Premier Guitar features affiliate links to help support our content. We may earn a commission on any affiliated purchases.


What do Led Zeppelin, Chuck Berry, Queen, the Beach Boys, Diana Ross, the Grateful Dead, The Who, The Kinks, Lynyrd Skynyrd, Janis Joplin, Buddy Holly, The Doors, Bob Marley, and

What do Led Zeppelin, Chuck Berry, Queen, the Beach Boys, Diana Ross, the Grateful Dead, The Who, The Kinks, Lynyrd Skynyrd, Janis Joplin, Buddy Holly, The Doors, Bob Marley, and Neil Young all have in common?

None of these acts have won a Grammy.

Here are some more thought-provoking music-biz facts for you:

1. Ke$ha's “TiK ToK" sold more copies than any Beatles single.
2. Rihanna has 10 No. 1 singles and six Grammy Awards. Led Zeppelin has 0 and 0.
3. Lil Wayne has charted the most Billboard Hot 100 hits (109) of any solo artist. Before Wayne, Elvis Presley held the record with 108 Hot 100 hits. But let's remember the King's chart successes transpired over the course of 54 years, starting in 1958 when Billboard introduced the Hot 100.
4. Flo Rida's “Low" has sold 8 million copies in five years. The Beatles' “Hey Jude" has sold 8 million copies as well, but it took 44 years.

Has the world gone mad?

I've had my suspicions for a while that the world is, if not completely mental, not too far off. When police covered unarmed peaceful protesters with pepper spray at UC Davis, that felt pretty loco. It seemed clearly insane when a nut job in Albany, Georgia, firebombed a Taco Bell for not including enough meat in his chalupa. But those are just a few isolated lunatics.

Lil Wayne nabbed four Grammy Awards for his multi-platinum album, Tha Carter III.

I'm more concerned when the total communal semi-unconsciousness makes gaga decisions like embracing such unfunny comedians as Louie Anderson or Dane Cook, and celebrating unhealthy, malnourished supermodels. When the populace embraces mediocrity over brilliance, I sense a collective crazy.

Unlike other art mediums, great music does not cost any more than not-so-great music. It's like you could have an original da Vinci in your home for the same price as a Dale Earnhardt Commemorative NASCAR dinner plate. Sales figures indicate that people tend to ignore the work of the masters in favor of the less masterful. Why are people filling their lives with uninspired music when there's so much great stuff out there? There should be room in your iPod for the sublime in addition to whatever is currently trendy.

Personally it bothers me that Grammy-winning Creed has sold more CDs in the U.S. than my non-Grammy-winning hero, Jimi Hendrix. There's nothing wrong with Creed—they've done some good music and have enjoyed a ton of success, but most would agree that Creed's sound is derivative, while Hendrix's artistry was fueled by an incredibly creative mind. I'll bet if you asked Creed guitarist Mark Tremonti—a great player in his own right—he'd probably agree that his fans should pick up a copy of Are You Experienced or Axis: Bold As Love for their collections to play between “With Arms Wide Open."

In America, our music is a bit like our food. McDonalds earns $21 billion in annual profits and while no one over age 6 would argue this is the best food you can buy, a whole lot of us gravitate toward this not-too-fair fare. We see an advertisement with people apparently enjoying a Big Mac and the next thing you know, we're zombies placing our McOrder in the drive-in.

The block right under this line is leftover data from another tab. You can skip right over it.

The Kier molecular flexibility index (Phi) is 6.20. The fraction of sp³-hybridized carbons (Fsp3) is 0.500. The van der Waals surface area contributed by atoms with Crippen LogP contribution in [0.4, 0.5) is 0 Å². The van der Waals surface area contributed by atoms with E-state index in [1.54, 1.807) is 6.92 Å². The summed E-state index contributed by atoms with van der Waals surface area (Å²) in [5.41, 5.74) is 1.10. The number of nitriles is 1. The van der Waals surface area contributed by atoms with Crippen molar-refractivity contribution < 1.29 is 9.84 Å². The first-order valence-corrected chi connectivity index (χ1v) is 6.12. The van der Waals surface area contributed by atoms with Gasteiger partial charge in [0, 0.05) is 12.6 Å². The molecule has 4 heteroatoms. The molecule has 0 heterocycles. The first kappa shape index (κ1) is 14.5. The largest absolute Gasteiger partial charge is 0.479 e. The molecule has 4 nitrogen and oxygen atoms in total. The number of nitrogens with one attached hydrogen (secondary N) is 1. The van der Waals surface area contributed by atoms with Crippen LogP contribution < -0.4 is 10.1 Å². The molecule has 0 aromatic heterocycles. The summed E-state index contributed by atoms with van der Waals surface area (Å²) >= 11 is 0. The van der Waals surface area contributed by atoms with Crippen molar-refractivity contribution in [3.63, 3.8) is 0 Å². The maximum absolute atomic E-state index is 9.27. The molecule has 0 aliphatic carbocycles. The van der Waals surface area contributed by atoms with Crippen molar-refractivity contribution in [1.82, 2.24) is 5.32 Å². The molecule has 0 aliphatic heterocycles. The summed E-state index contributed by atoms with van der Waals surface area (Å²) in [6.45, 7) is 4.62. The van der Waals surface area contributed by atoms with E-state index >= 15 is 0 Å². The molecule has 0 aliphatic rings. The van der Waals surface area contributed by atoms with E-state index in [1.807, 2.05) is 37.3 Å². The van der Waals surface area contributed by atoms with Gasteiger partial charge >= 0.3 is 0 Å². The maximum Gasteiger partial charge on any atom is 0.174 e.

At a session in London, I heard a term that perhaps defines this phenomenon: shitegeist.

As defined by, shitegeist is: “That which is popular but ultimately worthless, often based upon media-based images and embodying a crippling shallowness. By its nature, transitory, so today's shitegeist is tomorrow's chip wrappings. Derived from Zeitgeist, but embodying the meaningless of postmodern culture."

Like low-rise, pre-ripped $300 jeans and blinged-out iPhone cases, our music drives our economy while driving us to a more superficial life experience.

But then again, who am I to criticize music taste? The media spills over with bitter bastards tearing down what others create. While doing research for this column, I found Blender magazine's “Top 50 Worst Songs of All Time." Blender's list contains plenty of refuse I'd rather not hear again, but it also held many songs I like—and some I love. What's wrong with these songs?

“The End" by The Doors
“What's Up" by 4 Non Blondes
“Sunglasses at Night" by Corey Hart
“We Didn't Start the Fire" by Billy Joel
“From a Distance" by Bette Midler
“Your Body Is a Wonderland" by John Mayer
“Kokomo" by The Beach Boys

Hell, I'm sappy enough to even like “The Greatest Love of All" and “Ebony and Ivory," (both on Blender's list). They seem kind of beautiful and poetic. I've had a few publishing deals and earned decent money writing songs that are not nearly this good. In fact, I've written plenty of terrible songs and got paid to do it. This makes me worse than the worst. And yet, as bad as much of my work may be, I've never had great success. I'll just keep aiming for the stars, hitting the gutter, and hoping for the best.

John Bohlinger is a Nashville multi-instrumentalist

best know for his work in television, having lead the band for all six

season of NBC's hit program Nashville Star, the 2012, 2011, 2010 and 2009 CMT Music Awards, as well as many specials for GAC, PBS, CMT, USA and HDTV.

John's music compositions and playing can be heard in several major label albums, motion pictures, over a hundred television spots and Muzak... (yes, Muzak does play some cool stuff.) Visit him at